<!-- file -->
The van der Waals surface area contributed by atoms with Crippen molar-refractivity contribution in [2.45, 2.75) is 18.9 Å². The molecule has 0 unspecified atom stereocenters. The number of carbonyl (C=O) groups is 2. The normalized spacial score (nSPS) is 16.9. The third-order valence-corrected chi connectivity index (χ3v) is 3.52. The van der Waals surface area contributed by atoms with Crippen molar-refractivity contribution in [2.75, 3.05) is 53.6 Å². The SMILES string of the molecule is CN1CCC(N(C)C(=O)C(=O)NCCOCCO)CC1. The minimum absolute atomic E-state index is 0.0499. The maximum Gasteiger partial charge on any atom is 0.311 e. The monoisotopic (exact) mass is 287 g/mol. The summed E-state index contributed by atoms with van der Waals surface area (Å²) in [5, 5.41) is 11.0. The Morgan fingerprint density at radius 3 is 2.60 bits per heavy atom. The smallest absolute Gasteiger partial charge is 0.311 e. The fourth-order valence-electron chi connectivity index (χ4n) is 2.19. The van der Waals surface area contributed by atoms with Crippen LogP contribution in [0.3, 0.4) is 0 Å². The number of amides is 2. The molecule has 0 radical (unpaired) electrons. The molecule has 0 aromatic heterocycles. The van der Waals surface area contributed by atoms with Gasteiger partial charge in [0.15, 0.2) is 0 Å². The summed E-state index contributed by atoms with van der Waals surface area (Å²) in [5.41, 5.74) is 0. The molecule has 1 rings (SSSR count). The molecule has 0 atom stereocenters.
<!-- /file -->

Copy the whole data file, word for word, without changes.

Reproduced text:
The van der Waals surface area contributed by atoms with Crippen molar-refractivity contribution in [2.45, 2.75) is 18.9 Å². The molecule has 0 unspecified atom stereocenters. The number of carbonyl (C=O) groups is 2. The normalized spacial score (nSPS) is 16.9. The third-order valence-corrected chi connectivity index (χ3v) is 3.52. The van der Waals surface area contributed by atoms with Crippen molar-refractivity contribution in [2.75, 3.05) is 53.6 Å². The SMILES string of the molecule is CN1CCC(N(C)C(=O)C(=O)NCCOCCO)CC1. The minimum absolute atomic E-state index is 0.0499. The maximum Gasteiger partial charge on any atom is 0.311 e. The monoisotopic (exact) mass is 287 g/mol. The summed E-state index contributed by atoms with van der Waals surface area (Å²) in [5, 5.41) is 11.0. The Morgan fingerprint density at radius 3 is 2.60 bits per heavy atom. The smallest absolute Gasteiger partial charge is 0.311 e. The fourth-order valence-electron chi connectivity index (χ4n) is 2.19. The van der Waals surface area contributed by atoms with Crippen LogP contribution in [0.3, 0.4) is 0 Å². The number of amides is 2. The molecule has 0 radical (unpaired) electrons. The molecule has 0 aromatic heterocycles. The van der Waals surface area contributed by atoms with Gasteiger partial charge in [0.15, 0.2) is 0 Å². The summed E-state index contributed by atoms with van der Waals surface area (Å²) in [5.41, 5.74) is 0. The molecule has 1 rings (SSSR count). The molecule has 0 atom stereocenters.